It may also be important to note that not all low-priced stocks have the potential to appreciate exponentially at a given time. Moreover, the price movement of a few low-priced stocks tend to be erratic and risky. A typical example is CPC (Cocoa Processing Company) stock, known to be one of the low-priced stocks on the Ghana Stock Exchange. In fact, the share price of CPC can increase or drop by 50% within a particular trading day. Over the past five years, CPC stock (currently priced at GH¢0.02/share) has periodically enjoyed substantial [±50%] price movements within some particular years. Notwithstanding these significant movements, the opening and closing prices of CPC stock have remained unchanged in each of the individual years (since 2011). In effect, in terms of annual returns, CPC stock has recorded 0% from 2011 to 2016.
The potential for high dividend earnings
Dividends are paid on each share held by a shareholder. This means that the higher the number of shares owned, the higher the earnings derived from dividends. All things being equal, as stock prices fall, they become cheaper to buy. Thus, you get the chance to buy an investment at a bargain rate. Low-priced stocks offer you the advantage of acquiring increased number of shares at the same monetary value. Let’s have a look at the example below:
Two investors, Gadasu and Ashai, both had GH¢1,000 at their disposal to purchase some stocks on the Ghana Stock Exchange. They both settled on purchasing shares of Societe Generale Ghana Limited (SOGEGH). However, Gadasu completed his purchase on 31st December 2014 while Ashai bought his shares two years later, on 30th December 2016. The price per share of SOGEGH on 31st December 2014 and 30th December 2016 was GH¢1 and GH¢0.62 respectively. Hence, with the GH¢1000, Gadasu possessed 1000 shares while Ashai owned 1612 shares of SOGEGH.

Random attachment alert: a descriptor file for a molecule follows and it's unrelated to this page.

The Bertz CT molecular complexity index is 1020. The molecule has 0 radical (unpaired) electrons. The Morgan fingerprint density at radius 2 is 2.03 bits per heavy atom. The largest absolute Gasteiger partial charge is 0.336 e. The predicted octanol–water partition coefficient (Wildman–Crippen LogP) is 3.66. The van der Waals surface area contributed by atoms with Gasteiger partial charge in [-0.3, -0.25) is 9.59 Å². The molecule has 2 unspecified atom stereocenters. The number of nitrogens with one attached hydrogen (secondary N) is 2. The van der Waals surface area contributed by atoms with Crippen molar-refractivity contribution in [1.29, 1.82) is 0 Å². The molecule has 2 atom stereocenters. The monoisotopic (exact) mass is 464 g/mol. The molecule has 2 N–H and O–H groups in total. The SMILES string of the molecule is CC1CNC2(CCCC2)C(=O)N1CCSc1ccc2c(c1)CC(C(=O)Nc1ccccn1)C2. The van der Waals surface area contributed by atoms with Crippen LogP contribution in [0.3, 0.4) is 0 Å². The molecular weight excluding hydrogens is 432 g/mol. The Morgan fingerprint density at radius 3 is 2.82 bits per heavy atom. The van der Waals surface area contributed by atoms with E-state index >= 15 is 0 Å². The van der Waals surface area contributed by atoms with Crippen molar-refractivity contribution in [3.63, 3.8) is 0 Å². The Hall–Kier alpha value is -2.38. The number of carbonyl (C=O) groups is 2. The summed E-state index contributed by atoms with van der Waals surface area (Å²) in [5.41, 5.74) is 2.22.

Now, in May 2017, Societe Generale paid a dividend of GH¢0.033/share to each qualified shareholder. Gadasu and Ashai therefore earned GH¢33 and GH¢53.2 respectively from the dividend pay-outs.
It can be deduced from the above example that the low price of SOGEGH stock in 2016 gave Ashai the advantage to acquire more number of shares compared to what Gadasu attained in 2014. Ashai’s increased number of shares therefore made him earn more in dividends than Gadasu even though they equally invested GH¢1000. Unfortunately, not all companies follow a regular pattern of dividend payments. Furthermore, the dividend yield of many stocks may be considered too low. Thus, the advantage of earning more dividends from low-priced stocks may not be practical for all stocks.
Diversification continues to be a common term in the investment world due to the associated positive outcomes. Earlier in this post, it was mentioned that low-priced stocks make it affordable for investors to start with minimal amounts of money. The affordability factor allows investors to be able to invest a small amount of money in a diversified portfolio. Now, imagine a low-income earner who wish to invest GH¢50 in a diversified stock portfolio. If this investor selects Anglogold Ashanti (AGA) as one of his stock picks, he may end up spending almost all his GH¢50 on just a single share of AGA since one share of AGA is priced at about GH¢37.
On the other hand, the investor may be able to purchase a mix of stocks comprising CAL bank (currently priced at about GH¢0.9), SOGEGH (currently priced at GH¢0.75) and probably GOIL (currently priced at GH¢2.29). For example, out of the GH¢50, he could spend GH¢20 on 22 CAL shares, GH¢10 on 13 shares of SOGEGH and GH¢20 on 8 shares of GOIL. This therefore gives the investor the opportunity to reap many of the benefits associated with investment diversification.